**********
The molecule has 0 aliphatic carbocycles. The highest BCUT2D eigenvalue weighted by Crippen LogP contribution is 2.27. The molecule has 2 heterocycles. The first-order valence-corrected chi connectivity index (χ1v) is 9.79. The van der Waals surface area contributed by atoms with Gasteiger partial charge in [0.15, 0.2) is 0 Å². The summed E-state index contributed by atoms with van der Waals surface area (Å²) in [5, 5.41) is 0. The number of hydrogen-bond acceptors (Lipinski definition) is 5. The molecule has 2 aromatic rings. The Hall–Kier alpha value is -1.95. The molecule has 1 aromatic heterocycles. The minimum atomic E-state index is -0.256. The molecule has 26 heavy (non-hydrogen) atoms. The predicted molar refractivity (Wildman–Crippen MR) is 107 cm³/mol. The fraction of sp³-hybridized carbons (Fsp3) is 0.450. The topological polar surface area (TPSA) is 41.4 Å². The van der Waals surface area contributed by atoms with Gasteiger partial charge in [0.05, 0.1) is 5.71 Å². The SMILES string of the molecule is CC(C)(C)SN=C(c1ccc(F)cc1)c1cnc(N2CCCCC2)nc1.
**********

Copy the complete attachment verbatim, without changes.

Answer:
The molecule has 0 aliphatic carbocycles. The highest BCUT2D eigenvalue weighted by Crippen LogP contribution is 2.27. The molecule has 2 heterocycles. The first-order valence-corrected chi connectivity index (χ1v) is 9.79. The van der Waals surface area contributed by atoms with Gasteiger partial charge in [0.15, 0.2) is 0 Å². The summed E-state index contributed by atoms with van der Waals surface area (Å²) in [5, 5.41) is 0. The number of hydrogen-bond acceptors (Lipinski definition) is 5. The molecule has 2 aromatic rings. The Hall–Kier alpha value is -1.95. The molecule has 1 aromatic heterocycles. The minimum atomic E-state index is -0.256. The molecule has 26 heavy (non-hydrogen) atoms. The predicted molar refractivity (Wildman–Crippen MR) is 107 cm³/mol. The fraction of sp³-hybridized carbons (Fsp3) is 0.450. The topological polar surface area (TPSA) is 41.4 Å². The van der Waals surface area contributed by atoms with Gasteiger partial charge in [0.05, 0.1) is 5.71 Å². The SMILES string of the molecule is CC(C)(C)SN=C(c1ccc(F)cc1)c1cnc(N2CCCCC2)nc1.